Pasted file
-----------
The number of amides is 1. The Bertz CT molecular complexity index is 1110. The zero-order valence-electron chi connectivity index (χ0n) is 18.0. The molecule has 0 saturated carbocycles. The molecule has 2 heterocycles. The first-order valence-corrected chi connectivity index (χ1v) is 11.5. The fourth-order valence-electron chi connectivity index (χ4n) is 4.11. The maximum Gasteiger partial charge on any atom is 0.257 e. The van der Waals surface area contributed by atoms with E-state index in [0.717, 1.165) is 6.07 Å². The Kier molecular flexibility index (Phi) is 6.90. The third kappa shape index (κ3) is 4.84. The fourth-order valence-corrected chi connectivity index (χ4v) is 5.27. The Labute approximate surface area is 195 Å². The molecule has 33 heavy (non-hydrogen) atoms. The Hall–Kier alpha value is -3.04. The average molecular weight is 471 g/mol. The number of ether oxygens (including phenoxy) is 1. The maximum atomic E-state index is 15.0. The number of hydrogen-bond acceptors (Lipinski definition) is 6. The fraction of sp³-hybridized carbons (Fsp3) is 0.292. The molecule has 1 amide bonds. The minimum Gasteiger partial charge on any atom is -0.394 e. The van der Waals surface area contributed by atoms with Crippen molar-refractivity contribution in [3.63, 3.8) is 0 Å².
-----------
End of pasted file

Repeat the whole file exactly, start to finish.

The number of amides is 1. The Bertz CT molecular complexity index is 1110. The zero-order valence-electron chi connectivity index (χ0n) is 18.0. The molecule has 0 saturated carbocycles. The molecule has 2 heterocycles. The first-order valence-corrected chi connectivity index (χ1v) is 11.5. The fourth-order valence-electron chi connectivity index (χ4n) is 4.11. The maximum Gasteiger partial charge on any atom is 0.257 e. The van der Waals surface area contributed by atoms with E-state index in [0.717, 1.165) is 6.07 Å². The Kier molecular flexibility index (Phi) is 6.90. The third kappa shape index (κ3) is 4.84. The fourth-order valence-corrected chi connectivity index (χ4v) is 5.27. The Labute approximate surface area is 195 Å². The molecule has 33 heavy (non-hydrogen) atoms. The Hall–Kier alpha value is -3.04. The average molecular weight is 471 g/mol. The number of ether oxygens (including phenoxy) is 1. The maximum atomic E-state index is 15.0. The number of hydrogen-bond acceptors (Lipinski definition) is 6. The fraction of sp³-hybridized carbons (Fsp3) is 0.292. The molecule has 1 amide bonds. The minimum Gasteiger partial charge on any atom is -0.394 e. The van der Waals surface area contributed by atoms with Crippen molar-refractivity contribution in [3.63, 3.8) is 0 Å².